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Meet Brandon McCarty – Reimagining Procurement For Dental Practices

Today we have selected Brandon McCarty to take his interview. He is the Founder and CEO of CureMint.

First of all, how are you and your team doing in these COVID-19 times?

I think there are two parts you have to look at. First, how is the company doing, from a business perspective, and second, how are individuals doing in their personal life? On the company side, there wasn’t much of a change to our operations. We were already working remotely for the most part, particularly in our sales process and how we interacted with customers.

If anything, it helped us because others in our industry became more fluent in remote skills, using Zoom, and communicating with us. Fortunately, we already had processes internally to help us work remotely. And because we’re a supply chain tool, when things shut down, it allowed our customers to look at their supply chain and take a moment, reflect, and see a market for what we do.

On the personal side of the equation, there is a shift in how things are done, especially for kids home from school. We’ve made quite an internal effort around giving everyone a voice in what they need to be successful – what tweaks or changes are needed, whether it’s a flexible work schedule, more 1:1 meetings, etc.

You have to be careful of isolationism, too. We’ve started activities like “daily recess,” where people gather and hang out virtually, and we’ve seen a tremendous response from our team as a result.

Tell us about you, your career, how you founded or joined this company?

For as long as I can remember, one of my biggest joys has been being part of a team and leading teams to accomplish cool things together. I was a college athlete and also served as an Army Ranger doing special military operations. After leaving the military, I knew that business was the best possible venue to continue leading teams and doing cool stuff. That’s my passion – connecting a group of people to do awesome things.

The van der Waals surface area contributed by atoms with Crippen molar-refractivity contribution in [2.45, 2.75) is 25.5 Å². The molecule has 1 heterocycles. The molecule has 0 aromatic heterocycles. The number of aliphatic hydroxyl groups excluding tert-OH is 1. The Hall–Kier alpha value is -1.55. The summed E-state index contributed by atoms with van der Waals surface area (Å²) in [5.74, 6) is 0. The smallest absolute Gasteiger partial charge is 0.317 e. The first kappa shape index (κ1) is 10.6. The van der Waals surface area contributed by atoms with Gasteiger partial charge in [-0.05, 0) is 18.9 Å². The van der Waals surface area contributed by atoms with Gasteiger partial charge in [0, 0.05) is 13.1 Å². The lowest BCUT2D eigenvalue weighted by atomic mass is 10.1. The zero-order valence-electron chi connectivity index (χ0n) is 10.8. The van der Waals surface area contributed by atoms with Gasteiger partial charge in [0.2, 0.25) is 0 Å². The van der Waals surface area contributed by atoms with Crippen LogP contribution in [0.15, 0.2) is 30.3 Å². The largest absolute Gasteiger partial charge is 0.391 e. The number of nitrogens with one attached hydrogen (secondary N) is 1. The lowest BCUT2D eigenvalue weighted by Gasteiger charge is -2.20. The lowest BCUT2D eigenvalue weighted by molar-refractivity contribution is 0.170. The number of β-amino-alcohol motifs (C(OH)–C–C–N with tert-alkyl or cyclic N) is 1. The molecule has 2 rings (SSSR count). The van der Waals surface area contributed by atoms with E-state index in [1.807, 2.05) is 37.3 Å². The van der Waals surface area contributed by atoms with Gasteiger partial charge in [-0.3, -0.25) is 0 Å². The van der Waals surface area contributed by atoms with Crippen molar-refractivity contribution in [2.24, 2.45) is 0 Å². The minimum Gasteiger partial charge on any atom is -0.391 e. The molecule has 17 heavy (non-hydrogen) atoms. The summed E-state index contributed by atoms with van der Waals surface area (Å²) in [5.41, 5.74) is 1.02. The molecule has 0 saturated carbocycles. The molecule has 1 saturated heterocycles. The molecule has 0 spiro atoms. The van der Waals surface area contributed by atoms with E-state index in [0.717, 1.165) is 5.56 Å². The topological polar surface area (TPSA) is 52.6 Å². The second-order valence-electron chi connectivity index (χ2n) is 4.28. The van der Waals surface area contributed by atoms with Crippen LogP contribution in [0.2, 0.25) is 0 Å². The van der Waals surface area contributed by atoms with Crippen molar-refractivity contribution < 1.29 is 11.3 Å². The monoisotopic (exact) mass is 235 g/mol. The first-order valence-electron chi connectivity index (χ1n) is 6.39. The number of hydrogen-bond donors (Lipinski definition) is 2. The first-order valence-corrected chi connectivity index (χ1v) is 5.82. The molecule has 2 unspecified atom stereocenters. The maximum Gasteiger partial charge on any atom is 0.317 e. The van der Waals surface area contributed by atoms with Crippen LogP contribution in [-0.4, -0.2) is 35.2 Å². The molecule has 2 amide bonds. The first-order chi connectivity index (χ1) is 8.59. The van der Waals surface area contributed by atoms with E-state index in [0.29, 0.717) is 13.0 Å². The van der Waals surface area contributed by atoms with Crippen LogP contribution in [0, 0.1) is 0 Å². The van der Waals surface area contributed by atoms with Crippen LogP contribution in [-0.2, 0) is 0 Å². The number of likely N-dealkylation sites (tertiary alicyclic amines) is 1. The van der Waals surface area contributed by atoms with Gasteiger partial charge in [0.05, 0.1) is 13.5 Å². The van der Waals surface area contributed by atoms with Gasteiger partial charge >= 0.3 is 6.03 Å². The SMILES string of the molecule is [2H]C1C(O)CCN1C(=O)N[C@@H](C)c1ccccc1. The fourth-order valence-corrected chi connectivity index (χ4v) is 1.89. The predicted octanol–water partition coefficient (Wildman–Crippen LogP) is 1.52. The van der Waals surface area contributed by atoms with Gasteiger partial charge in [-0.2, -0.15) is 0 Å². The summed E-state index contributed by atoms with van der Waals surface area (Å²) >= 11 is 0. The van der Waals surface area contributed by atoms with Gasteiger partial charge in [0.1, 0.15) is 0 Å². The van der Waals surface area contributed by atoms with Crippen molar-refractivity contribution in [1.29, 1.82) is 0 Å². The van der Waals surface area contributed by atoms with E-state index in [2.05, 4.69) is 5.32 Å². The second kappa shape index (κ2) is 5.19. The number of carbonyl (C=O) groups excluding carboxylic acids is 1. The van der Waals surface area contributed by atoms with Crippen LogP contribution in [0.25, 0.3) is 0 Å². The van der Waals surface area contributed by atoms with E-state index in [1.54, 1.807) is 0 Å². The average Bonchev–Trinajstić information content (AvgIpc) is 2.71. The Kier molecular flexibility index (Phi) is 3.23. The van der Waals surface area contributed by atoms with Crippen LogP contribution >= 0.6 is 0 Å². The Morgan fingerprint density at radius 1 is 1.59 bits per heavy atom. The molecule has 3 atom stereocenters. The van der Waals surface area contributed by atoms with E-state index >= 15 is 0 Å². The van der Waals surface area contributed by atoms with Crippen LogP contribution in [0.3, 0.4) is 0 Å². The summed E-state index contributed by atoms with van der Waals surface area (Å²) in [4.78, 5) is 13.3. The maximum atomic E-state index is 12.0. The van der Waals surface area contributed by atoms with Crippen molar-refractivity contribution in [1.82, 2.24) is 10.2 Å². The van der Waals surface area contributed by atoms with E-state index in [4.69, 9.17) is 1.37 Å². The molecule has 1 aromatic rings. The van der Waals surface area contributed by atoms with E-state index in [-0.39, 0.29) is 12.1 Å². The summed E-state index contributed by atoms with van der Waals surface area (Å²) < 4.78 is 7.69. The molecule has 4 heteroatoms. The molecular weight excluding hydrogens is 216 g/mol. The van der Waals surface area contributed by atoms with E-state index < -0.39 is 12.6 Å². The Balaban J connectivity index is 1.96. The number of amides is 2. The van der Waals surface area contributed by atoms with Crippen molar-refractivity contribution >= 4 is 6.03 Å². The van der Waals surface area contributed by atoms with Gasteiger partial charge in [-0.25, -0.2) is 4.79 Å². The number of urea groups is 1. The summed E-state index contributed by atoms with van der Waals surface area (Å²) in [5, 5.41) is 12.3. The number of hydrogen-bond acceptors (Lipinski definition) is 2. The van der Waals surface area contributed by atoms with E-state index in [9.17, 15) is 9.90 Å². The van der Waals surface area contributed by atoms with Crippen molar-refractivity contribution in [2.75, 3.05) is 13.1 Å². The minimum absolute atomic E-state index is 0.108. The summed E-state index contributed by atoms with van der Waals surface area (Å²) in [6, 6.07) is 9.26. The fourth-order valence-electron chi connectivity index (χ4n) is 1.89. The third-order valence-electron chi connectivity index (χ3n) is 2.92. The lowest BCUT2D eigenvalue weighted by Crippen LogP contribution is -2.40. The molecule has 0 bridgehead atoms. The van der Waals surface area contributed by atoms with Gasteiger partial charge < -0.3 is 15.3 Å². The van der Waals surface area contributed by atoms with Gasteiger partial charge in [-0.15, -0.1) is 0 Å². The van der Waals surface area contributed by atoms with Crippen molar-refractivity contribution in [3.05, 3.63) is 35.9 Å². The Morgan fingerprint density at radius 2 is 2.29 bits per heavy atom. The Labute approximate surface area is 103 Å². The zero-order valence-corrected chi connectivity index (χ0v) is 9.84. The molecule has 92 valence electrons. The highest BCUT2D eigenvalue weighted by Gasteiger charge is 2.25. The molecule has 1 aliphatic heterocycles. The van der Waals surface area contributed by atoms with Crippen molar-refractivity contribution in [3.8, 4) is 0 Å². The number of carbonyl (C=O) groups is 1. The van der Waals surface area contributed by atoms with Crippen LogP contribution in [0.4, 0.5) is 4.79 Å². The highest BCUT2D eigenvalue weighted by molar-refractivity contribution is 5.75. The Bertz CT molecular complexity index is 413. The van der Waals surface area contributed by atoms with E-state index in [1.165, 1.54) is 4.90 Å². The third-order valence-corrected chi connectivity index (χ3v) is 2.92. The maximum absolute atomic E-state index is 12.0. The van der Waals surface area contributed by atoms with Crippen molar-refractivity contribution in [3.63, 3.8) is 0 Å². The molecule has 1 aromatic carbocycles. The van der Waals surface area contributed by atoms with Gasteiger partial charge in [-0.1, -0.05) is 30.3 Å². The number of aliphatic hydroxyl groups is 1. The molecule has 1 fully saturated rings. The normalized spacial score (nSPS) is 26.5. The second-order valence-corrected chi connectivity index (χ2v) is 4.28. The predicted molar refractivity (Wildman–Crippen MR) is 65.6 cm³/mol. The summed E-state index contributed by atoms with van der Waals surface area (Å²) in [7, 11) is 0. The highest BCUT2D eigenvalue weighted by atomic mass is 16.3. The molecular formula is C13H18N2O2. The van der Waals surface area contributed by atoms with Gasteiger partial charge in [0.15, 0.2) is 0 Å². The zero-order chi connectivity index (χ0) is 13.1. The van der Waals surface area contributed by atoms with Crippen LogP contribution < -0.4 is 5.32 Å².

I started CureMint after going to business school, where I was introduced to classmates around the dental industry and particularly the procurement process in dental. It was easy to see that there was such an opportunity – procurement had been neglected for a while, and changes were happening.

It fit everything on my checklist: a market opportunity, neglected potential, and the ability to bring technology to people and change their lives. We spent a year and a half before a line of code was ever written just getting to know our customer base, researching and identifying what would make their life better, and why they aren’t using other things that already exist.

How does your company innovate?

We do our best to give everyone in our company the tools to think about our customers’ problems and not necessarily solve them. Everyone in the company engages with our customer base in some way – whether that’s a product, marketing, sales, customer success. So we want to allow them to identify opportunities for problems to solve and give them that mindset to come up with ideas.